Search in
ADD SEARCH FILTER CANCEL SEARCH FILTER

Digital Archive International History Declassified

SEARCH RESULTS

  • October, 1976

    Institute for the Study of Contemporary Problems of Capitalism, 'Propaganda of Western Broadcasting Stations about the So-Called Workers' Defense Committee and the Supreme Court Sentence on the Seven Participants in the Ursus Events'

    This analysis by the Institute for the Study of Contemporary Problems of Capitalism indicates regime concern over RFE’s coverage of the first organized dissident movements in Poland.

  • February 11, 1981

    Memorandum from John McMahon to the Secretaries of State and Defense and Director of the National Security Agency, 'Polish Government Plans for the Possible Introduction of Martial Law'

    Translation of document discussing several barriers to the implementation of martial law in Poland. This includes opposition from the Polish United Workers' Party, response to counterrevolutionaries, and dry runs of implementing martial law.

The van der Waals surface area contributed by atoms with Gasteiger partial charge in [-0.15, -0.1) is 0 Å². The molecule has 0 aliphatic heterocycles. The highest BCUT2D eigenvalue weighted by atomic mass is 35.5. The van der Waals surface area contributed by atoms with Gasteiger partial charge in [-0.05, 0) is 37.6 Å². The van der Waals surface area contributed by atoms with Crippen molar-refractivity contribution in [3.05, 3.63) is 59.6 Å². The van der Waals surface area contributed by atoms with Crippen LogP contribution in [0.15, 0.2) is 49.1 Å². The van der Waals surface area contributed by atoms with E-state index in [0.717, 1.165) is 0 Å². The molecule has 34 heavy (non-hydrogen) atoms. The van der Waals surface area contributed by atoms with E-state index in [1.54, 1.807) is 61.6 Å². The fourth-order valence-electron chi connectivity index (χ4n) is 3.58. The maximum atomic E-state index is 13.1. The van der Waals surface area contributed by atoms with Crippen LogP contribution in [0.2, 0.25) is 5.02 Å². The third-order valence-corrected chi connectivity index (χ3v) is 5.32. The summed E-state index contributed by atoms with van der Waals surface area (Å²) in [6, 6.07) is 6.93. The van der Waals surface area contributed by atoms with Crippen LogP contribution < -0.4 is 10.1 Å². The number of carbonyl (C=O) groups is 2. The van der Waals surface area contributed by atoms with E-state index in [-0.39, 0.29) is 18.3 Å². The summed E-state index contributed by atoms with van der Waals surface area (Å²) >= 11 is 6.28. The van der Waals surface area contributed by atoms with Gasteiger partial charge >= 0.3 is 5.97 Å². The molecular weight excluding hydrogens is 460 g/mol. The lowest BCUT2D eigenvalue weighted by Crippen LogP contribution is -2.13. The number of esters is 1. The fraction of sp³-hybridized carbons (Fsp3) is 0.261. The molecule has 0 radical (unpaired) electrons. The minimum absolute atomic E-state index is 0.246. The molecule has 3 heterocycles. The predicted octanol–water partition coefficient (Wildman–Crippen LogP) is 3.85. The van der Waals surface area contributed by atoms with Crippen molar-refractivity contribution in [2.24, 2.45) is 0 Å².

• February 24, 1981

    Memorandum from John McMahon to the Secretaries of State and Defense and Director of the National Security Agency, 'Current Situation in the Polish Government and Ministry of Defense'

    Translated document outlines a conversation with Brezhnev where he expresses his concerns over counterrevolutionaries. The threat of young people joining the Solidarnosc movement and GDR & Czechoslovakian propaganda to peace in Poland.

  • March 12, 1981

    Memorandum from John McMahon to the Secretaries of State and Defense and Director of the National Security Agency, '[Redacted] Report'